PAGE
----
Bring Color Matching into the Digital Age
In November, AkzoNobel launched a campaign to bring more attention to its digital color-matching process, which combines its Automatchic digital camera and MIXIT color retrieval software. The campaign—Colorvation—is showing shop owners around the country how going digital will speed up the color-matching process through better accuracy and efficiency.
Instead of paint chips, the digital method uses a spectrophotometer to take a measurement of the color and then uploads those measurements to a computer. The software finds the closest color match in the database and, if needed, optimizes it and provides the user with a formula.
Colorvation is using promotional brochures, social media and in-person demonstrations to spread the word, according to Joe Bavaro, AkzoNobel sales representative for the eastern regions. Since the campaign started, Bavaro has visited shops to demonstrate exactly how the digital color-matching process works and how it will improve business. When visiting a shop, Bavaro has the staff take a few days to compare their old processes of color matching to the new digital process. Every shop that he’s gone into has been blown away by the results and made the decision to digitally color match in their facilities.
“The response that I’ve heard from my customers has been, ‘Where has this been?’” Bavaro says.
Clint McPherson, regional color support coordinator at AkzoNobel, explains that bringing a camera into the process is not a new solution, but by expanding its usage beyond problem colors, shops will be able to color match quicker and more accurately on every single job.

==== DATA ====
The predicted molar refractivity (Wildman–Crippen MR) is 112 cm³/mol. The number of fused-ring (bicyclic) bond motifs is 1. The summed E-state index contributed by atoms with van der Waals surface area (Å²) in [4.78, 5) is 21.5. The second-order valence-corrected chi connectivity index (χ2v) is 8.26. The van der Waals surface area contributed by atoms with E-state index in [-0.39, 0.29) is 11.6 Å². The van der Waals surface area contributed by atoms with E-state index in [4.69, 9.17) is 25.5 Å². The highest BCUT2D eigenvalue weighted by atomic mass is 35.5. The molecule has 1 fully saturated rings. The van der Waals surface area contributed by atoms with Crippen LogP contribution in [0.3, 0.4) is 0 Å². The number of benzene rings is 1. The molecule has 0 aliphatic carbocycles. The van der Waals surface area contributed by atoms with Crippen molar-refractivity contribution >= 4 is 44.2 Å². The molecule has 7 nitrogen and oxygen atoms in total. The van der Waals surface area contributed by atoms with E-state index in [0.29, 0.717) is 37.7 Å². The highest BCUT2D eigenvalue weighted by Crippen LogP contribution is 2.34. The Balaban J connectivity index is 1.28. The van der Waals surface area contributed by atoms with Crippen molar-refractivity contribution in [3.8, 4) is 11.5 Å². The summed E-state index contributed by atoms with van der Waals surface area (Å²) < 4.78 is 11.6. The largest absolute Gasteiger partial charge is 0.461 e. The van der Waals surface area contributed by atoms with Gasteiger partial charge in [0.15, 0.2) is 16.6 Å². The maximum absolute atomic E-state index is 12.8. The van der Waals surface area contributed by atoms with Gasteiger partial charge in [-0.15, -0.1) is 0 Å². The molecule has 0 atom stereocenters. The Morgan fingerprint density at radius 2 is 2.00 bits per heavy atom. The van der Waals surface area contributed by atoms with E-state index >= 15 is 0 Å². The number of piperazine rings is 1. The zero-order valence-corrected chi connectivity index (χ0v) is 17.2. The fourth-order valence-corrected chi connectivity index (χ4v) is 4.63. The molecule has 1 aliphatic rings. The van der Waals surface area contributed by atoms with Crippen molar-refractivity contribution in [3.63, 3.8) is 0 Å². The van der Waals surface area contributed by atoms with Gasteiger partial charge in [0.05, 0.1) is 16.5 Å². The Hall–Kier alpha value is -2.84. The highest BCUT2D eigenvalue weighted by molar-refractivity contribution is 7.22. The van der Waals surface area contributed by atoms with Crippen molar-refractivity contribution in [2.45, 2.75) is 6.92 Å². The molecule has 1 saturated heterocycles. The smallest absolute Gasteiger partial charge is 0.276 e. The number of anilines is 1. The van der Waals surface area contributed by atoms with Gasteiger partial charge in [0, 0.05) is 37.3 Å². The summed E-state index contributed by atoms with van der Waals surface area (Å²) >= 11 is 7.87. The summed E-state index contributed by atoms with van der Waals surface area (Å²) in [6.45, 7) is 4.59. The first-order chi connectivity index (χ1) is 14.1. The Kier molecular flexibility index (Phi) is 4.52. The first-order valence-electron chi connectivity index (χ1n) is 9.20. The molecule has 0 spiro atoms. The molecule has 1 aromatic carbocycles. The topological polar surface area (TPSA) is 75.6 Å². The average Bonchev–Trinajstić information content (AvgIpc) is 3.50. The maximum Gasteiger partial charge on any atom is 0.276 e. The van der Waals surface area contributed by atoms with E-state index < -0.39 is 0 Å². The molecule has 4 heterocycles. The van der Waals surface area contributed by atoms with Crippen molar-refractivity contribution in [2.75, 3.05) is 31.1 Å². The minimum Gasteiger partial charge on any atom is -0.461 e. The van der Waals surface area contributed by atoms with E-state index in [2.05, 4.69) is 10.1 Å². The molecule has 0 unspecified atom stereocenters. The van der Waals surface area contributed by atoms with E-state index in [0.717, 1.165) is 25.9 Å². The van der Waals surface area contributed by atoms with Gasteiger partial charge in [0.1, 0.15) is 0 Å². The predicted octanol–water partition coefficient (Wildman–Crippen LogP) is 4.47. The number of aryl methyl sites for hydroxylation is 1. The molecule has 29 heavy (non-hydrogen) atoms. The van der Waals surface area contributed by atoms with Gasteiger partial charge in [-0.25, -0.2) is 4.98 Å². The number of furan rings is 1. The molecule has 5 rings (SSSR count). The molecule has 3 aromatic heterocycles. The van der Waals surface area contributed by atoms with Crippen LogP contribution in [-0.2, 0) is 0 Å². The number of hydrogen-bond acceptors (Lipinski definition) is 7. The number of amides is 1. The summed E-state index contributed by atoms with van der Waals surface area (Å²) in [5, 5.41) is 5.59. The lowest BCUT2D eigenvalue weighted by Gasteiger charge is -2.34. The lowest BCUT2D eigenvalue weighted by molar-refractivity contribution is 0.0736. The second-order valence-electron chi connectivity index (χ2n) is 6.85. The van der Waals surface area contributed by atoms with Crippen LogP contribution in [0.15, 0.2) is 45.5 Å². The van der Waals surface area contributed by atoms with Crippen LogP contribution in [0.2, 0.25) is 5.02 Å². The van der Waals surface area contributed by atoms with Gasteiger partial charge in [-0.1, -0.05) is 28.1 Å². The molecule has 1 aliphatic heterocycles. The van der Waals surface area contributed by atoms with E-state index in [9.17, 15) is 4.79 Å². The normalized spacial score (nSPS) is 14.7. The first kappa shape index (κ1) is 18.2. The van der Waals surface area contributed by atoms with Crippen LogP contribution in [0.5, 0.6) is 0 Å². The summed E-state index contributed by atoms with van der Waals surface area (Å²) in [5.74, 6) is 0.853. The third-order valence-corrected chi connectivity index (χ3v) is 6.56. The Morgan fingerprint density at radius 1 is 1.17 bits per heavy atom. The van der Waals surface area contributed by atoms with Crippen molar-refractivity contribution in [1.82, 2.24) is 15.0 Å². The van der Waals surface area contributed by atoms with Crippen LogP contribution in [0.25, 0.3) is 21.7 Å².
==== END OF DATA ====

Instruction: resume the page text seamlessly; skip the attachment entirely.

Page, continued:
A Two-Part System
AzkoNobel’s spectrometer, Automatchic, is currently the smallest on the market, McPherson says. Its size allows for one-handed use, and other benefits include a touchscreen, an icon-driven menu and a very small measuring port. McPherson explains that the small size of the port allows users to measure areas on a vehicle that are difficult to reach. Most spectrometers on the market require four readings to get an accurate match; the Automatchic requires only two.
2. Mixit Pro and MIXIT
Today, Mixit Pro – AkzoNobel’s computer-based color retrieval software—contains over 2 million digital measurements and is the backbone to success when using the Automatchic. McPherson says that the dense database sets the software apart from anything else on the market. The software does the necessary tinting for the user, reducing the need to do a spray out and manually tint the formula. By the end of the year, all the functionally of the computer-based software will be cloud-based with MIXIT, which can be used on any device and is updated in real time. Users can type information into the search menu—from color code to make and model—and the results will be displayed.
McPherson says that the biggest advantage to upgrading to a digital method for color matching is that it takes the subjectiveness out of it.
“We all see color different, our process sees it the same every single time,” he says.
Many shops still use color chips as the primary method for color matching, but have a spectrometer for problem colors. AkzoNobel’s Colorvation campaign is promoting that if it’s good enough for tough jobs, it’ll be a game changer if it’s used on every color match.
“The shops that I’ve worked with that have made the upgrade have decreased booth cycle times, decreased waste and are much more efficient,” Bavaro says.
AkzoNobel says that customers will find the right color up to three times faster than compared to traditional methods of color matching and that, in some cases, users said that their paint usage was reduced up to 20 percent after adopting.
AkzoNobel may offer 20 different variations of a color, but only 10 of those might be available in a color chip. Instead of having to go through and possibly not even finding a match, upgrade to the digital method. The system is more accurate with matching and painters will spend less time hand tinting, which saves both time and materials.
To view instructional videos or download instruction guides, visit www.colorvation.com.